But it looks like too many organizations and enterprise teams are tripping over themselves with inside-out strategies that define their staffing roles, technology, marketing, and enterprise business processes. This approach will fall short, even fail.
The customer perception of interactions with a company is often the guts of the customer experience. For a company to “manage” customer experience at all, it should turn most of the management on itself: well-integrated processes plus excellent products, pricing, engagement – all oriented to serving customers well and meeting their real needs and desires. Companies have the power to very thoroughly own that sort of management and should exploit it to its fullest. Then it’s likely that the customer will have a good experience with the company, which generally leads to companies meeting their goals.
Not only do customers have no interest in being “managed” by a company, it’s really not possible. But solutions and practices for customer-focused touchpoints that occur through websites, social media, CRM, CEM, and product fulfillment can and should make it easier for customers to acquire products and services in ways that can also meet company goals. If dropping the notion of customer “command and control” in favor of recognizing that considerable power belongs to the customer proves to be more effective for gaining and retaining customers, then solutions for the above systems should facilitate customer-enabling functions. Customer experience management in particular should be about the ‘power of pull’ – a concept well-known from the work of John Hagel and John Seely Brown.
The Customer Journey - Orchestrating Touchpoints
In a way, what is being called customer experience management might be designated as “customer interaction touchpoints and business process orchestration” – but it’s highly doubtful that such a name would catch on. Orchestration is about multiple components working together in harmony. Touchpoints are all interactions with any and all enterprise functions, employees, and marketing / digital channels. They all matter – they are the milestones of the customer journey, some more important than others at times. Touchpoints are also components of multi-channel marketing, which has the challenge of nurturing and sustaining a unified customer experience across all channels, during the customer journey.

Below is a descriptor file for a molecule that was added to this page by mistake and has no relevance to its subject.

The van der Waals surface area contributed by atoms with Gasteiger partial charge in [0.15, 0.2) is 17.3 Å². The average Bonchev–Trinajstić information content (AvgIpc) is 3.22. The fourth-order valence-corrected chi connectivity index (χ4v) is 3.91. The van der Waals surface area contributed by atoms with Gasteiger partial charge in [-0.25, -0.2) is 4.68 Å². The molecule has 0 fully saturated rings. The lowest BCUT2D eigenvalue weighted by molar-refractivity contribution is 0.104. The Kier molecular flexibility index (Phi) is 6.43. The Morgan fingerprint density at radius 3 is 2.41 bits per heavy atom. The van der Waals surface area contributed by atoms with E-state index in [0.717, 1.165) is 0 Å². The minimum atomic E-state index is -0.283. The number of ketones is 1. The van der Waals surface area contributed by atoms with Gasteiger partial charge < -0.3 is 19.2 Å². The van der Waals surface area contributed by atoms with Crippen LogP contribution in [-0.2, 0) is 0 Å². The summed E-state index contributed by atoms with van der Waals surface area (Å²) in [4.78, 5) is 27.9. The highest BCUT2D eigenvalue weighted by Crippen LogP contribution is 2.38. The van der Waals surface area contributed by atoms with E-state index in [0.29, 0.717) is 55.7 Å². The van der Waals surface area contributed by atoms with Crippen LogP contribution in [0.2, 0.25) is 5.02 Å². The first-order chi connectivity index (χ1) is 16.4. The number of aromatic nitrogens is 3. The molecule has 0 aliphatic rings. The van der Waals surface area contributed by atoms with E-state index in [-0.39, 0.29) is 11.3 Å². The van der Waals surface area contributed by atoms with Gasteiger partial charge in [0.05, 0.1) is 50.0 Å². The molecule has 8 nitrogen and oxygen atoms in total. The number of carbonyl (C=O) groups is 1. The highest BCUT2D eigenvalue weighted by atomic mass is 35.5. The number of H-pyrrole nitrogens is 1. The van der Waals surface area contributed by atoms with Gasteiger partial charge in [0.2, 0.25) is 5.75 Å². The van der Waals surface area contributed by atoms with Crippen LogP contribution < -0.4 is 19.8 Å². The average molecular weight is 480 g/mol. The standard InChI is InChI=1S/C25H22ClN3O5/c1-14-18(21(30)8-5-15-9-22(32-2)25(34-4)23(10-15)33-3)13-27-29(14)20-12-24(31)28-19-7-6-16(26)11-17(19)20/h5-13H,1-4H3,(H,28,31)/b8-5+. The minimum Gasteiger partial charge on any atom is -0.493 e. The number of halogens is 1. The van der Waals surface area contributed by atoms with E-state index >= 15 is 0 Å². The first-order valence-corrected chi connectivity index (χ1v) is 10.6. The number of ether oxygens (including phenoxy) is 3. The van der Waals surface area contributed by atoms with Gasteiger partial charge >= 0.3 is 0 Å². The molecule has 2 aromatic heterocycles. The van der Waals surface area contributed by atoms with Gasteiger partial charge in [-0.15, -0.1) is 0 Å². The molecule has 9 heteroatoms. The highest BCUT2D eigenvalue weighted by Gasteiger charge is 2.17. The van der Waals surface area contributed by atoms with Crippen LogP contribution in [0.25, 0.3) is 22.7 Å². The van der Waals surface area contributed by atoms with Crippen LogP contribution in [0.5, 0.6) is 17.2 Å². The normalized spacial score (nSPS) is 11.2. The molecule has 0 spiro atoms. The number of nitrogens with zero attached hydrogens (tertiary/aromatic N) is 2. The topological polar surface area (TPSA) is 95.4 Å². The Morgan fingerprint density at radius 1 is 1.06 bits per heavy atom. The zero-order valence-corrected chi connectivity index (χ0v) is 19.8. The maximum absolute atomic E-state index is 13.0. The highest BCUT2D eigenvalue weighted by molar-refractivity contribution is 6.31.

The hard work is taking what frequently is a collective of separate touchpoints and harmonizing the collective to enable the potential of excellent customer experiences. Orchestration and integration are key aspects of approaching a seamless experience across touchpoints – again this only works if the customer truly perceives the unified experience.
Certain significant touchpoints can be overlooked when considering how to engender positive customer experiences:
Think the only impressions your company makes are through branding, sales calls, and customer service? Think again. Mishandling interactions like reference management and billing can cause customer defection as quickly as a poor contact center experience
In fact, organizations of all sizes and levels of CRM sophistication often overlook six primary customer touch points: Reference management, Field service intelligence, Workflow management, Sales quoting, Customer segmentation, and Billing
More Wrong Turns
Bruce Temkin has a thorough series on mistakes companies make in their customer experience management efforts including Mapping Your Internal Touchpoints where “Companies often confuse internally-focused touchpoint mapping with externally-focused customer journey mapping”. Some of the mistakes made include:
Rely on internal analysis… examining internal processes (without) the context of how customers view their interactions with the organization.
Lack emotional design components Touchpoint mapping efforts often lead to redesigning of internal processes. But these changes are based on efficiency goals, not customers’ emotional needs.
Temkin shares this advice to change the company perspective to the customer POV:
Assume that customers view their journey differently than you do. This will force you to do the research to understand how customers perceive their entire relationship…reframe the objective in customer terms. For instance, find out how “customers want to buy” not “how we can sell.”
Uncover differences across customer segments. It’s unusual for all customers to share the identical journeys.
Answer three questions. Push hard to answer these three questions: 1) What are the most important touchpoints; 2) How are we doing in those key touchpoints; 3) What can we do to improve the customers’ perception of those touchpoints.